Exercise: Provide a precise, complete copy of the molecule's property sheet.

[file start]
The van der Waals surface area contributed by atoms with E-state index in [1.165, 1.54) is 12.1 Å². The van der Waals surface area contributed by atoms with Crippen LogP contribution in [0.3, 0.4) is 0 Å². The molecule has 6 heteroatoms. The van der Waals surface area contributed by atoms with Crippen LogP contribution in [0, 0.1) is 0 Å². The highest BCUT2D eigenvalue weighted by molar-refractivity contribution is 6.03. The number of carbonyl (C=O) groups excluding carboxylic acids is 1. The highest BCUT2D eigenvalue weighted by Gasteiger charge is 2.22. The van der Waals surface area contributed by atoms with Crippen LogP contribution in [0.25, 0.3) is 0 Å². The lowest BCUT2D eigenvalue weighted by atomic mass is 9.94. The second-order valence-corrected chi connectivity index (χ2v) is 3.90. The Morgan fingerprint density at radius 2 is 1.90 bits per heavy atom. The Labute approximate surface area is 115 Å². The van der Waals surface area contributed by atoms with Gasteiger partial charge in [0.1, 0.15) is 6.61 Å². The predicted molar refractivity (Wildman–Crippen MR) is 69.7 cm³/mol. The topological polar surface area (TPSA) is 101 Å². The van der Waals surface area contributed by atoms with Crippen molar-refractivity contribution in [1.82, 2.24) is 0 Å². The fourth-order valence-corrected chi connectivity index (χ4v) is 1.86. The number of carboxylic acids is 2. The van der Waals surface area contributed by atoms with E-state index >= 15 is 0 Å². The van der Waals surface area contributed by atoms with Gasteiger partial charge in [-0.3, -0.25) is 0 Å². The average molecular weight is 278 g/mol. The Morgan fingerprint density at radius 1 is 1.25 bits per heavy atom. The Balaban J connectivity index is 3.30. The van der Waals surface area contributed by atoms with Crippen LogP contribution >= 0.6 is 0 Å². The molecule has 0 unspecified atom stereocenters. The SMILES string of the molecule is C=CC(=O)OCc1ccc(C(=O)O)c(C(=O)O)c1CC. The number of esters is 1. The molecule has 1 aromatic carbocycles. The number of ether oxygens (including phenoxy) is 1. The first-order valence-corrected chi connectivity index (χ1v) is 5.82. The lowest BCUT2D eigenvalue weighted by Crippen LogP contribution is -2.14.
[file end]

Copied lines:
The van der Waals surface area contributed by atoms with E-state index in [1.165, 1.54) is 12.1 Å². The van der Waals surface area contributed by atoms with Crippen LogP contribution in [0.3, 0.4) is 0 Å². The molecule has 6 heteroatoms. The van der Waals surface area contributed by atoms with Crippen LogP contribution in [0, 0.1) is 0 Å². The highest BCUT2D eigenvalue weighted by molar-refractivity contribution is 6.03. The number of carbonyl (C=O) groups excluding carboxylic acids is 1. The highest BCUT2D eigenvalue weighted by Gasteiger charge is 2.22. The van der Waals surface area contributed by atoms with Crippen LogP contribution in [0.25, 0.3) is 0 Å². The lowest BCUT2D eigenvalue weighted by atomic mass is 9.94. The second-order valence-corrected chi connectivity index (χ2v) is 3.90. The Morgan fingerprint density at radius 2 is 1.90 bits per heavy atom. The Labute approximate surface area is 115 Å². The van der Waals surface area contributed by atoms with Gasteiger partial charge in [0.1, 0.15) is 6.61 Å². The predicted molar refractivity (Wildman–Crippen MR) is 69.7 cm³/mol. The topological polar surface area (TPSA) is 101 Å². The van der Waals surface area contributed by atoms with Crippen molar-refractivity contribution in [1.82, 2.24) is 0 Å². The fourth-order valence-corrected chi connectivity index (χ4v) is 1.86. The number of carboxylic acids is 2. The van der Waals surface area contributed by atoms with E-state index >= 15 is 0 Å². The van der Waals surface area contributed by atoms with Gasteiger partial charge in [-0.3, -0.25) is 0 Å². The average molecular weight is 278 g/mol. The Morgan fingerprint density at radius 1 is 1.25 bits per heavy atom. The Balaban J connectivity index is 3.30. The van der Waals surface area contributed by atoms with Crippen LogP contribution >= 0.6 is 0 Å². The molecule has 0 unspecified atom stereocenters. The SMILES string of the molecule is C=CC(=O)OCc1ccc(C(=O)O)c(C(=O)O)c1CC. The number of esters is 1. The molecule has 1 aromatic carbocycles. The number of ether oxygens (including phenoxy) is 1. The first-order valence-corrected chi connectivity index (χ1v) is 5.82. The lowest BCUT2D eigenvalue weighted by Crippen LogP contribution is -2.14.